References

An alias for a variable

 

Utilises the ampersand & symbol

 

Syntax:    int & myAlias = myVar ;  //now myAlias and myVar are effectively the same

 

Any changes to the reference are reflected in the original, and vice-versa.

 

References are similar to pointers, but do not work under the principles of 'address of' or dereferencing.

 

  • alias for a variable
  • when declaring must be initialised to a variable
  • cannot have NULL references
  • data type (primitive or abstract) must precede the ampersand &
    • dataType & alias

This example assigns two references and also shows references being passed into a function:

#include <iostream>
using namespace std;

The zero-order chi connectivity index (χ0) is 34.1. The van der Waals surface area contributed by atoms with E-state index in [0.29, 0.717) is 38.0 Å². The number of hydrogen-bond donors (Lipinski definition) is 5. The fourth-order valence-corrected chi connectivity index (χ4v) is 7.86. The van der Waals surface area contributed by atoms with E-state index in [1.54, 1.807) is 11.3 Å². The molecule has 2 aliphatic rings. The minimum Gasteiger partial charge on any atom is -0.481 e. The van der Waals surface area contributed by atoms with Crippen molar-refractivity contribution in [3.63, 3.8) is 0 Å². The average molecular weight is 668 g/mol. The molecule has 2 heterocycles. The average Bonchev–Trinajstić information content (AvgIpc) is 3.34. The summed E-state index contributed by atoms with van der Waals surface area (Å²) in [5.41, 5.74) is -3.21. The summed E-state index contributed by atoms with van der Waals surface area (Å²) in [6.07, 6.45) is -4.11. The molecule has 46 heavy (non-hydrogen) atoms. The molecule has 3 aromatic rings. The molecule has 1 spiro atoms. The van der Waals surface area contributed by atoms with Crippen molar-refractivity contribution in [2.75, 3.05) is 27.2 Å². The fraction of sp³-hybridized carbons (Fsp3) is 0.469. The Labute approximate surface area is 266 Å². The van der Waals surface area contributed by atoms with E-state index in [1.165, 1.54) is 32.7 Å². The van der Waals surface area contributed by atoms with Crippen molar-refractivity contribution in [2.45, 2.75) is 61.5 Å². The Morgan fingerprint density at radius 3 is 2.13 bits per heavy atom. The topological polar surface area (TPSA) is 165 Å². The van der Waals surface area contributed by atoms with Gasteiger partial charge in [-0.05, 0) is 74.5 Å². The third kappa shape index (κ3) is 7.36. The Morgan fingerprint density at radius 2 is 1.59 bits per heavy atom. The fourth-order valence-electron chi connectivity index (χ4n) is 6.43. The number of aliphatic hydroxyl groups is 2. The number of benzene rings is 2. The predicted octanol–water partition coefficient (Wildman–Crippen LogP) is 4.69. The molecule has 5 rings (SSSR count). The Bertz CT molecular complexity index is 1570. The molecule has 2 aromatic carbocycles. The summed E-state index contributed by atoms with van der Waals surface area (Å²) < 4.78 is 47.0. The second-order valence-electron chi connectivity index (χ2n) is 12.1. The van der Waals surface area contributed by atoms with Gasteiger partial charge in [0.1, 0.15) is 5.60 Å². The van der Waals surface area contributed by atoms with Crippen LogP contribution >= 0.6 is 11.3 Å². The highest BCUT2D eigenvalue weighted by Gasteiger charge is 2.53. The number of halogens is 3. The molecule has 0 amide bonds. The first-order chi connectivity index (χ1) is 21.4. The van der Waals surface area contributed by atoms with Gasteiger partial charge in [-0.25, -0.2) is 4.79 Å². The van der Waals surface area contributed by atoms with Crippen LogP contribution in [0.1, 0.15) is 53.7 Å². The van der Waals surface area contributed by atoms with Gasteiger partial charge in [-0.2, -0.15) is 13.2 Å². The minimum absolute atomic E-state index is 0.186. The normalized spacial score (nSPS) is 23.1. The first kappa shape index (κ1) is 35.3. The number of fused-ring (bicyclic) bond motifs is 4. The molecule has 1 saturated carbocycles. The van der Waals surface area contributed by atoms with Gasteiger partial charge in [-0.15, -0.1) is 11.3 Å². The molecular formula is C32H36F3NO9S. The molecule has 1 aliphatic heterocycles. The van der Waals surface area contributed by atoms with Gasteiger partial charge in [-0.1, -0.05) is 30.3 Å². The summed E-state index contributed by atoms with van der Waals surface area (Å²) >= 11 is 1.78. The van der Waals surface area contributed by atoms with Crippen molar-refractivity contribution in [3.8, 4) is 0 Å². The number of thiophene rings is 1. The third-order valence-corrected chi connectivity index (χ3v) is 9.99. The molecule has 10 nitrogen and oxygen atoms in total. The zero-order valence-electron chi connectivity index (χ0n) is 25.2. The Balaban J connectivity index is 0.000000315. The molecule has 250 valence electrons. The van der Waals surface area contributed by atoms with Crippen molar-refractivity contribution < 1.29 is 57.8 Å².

void swap(int &x, int &y){
	x = x + y ;
	y = x - y ;
	x = x - y ;

	return ;
}

int main () {

	int a = 17 ;
	int b = 42 ;

	int & i = a ; //defining i as a reference to a
	int & j = b ; //defining j as a reference to b

	//now using i and j as aliases to a and b
	cout << "a before swap: " << i << endl;
	cout << "b before swap: " << j << endl;

	//calling the swap function using the aliases
	swap(i, j) ;

	//displaying the swap result using the original variables
	cout << "a after swap: " << a << endl;
	cout << "b after swap: " << b << endl;

	return 0;
}

Compile & Run:

a before swap: 17
b before swap: 42
a after swap: 42
b after swap: 17

 


*Note: Maybe slightly confusing with respect to the ampersand & symbol also being used as the 'address of' operator. The thing to remember with references is that they should always be initialised to an existing variable.

Leave a Reply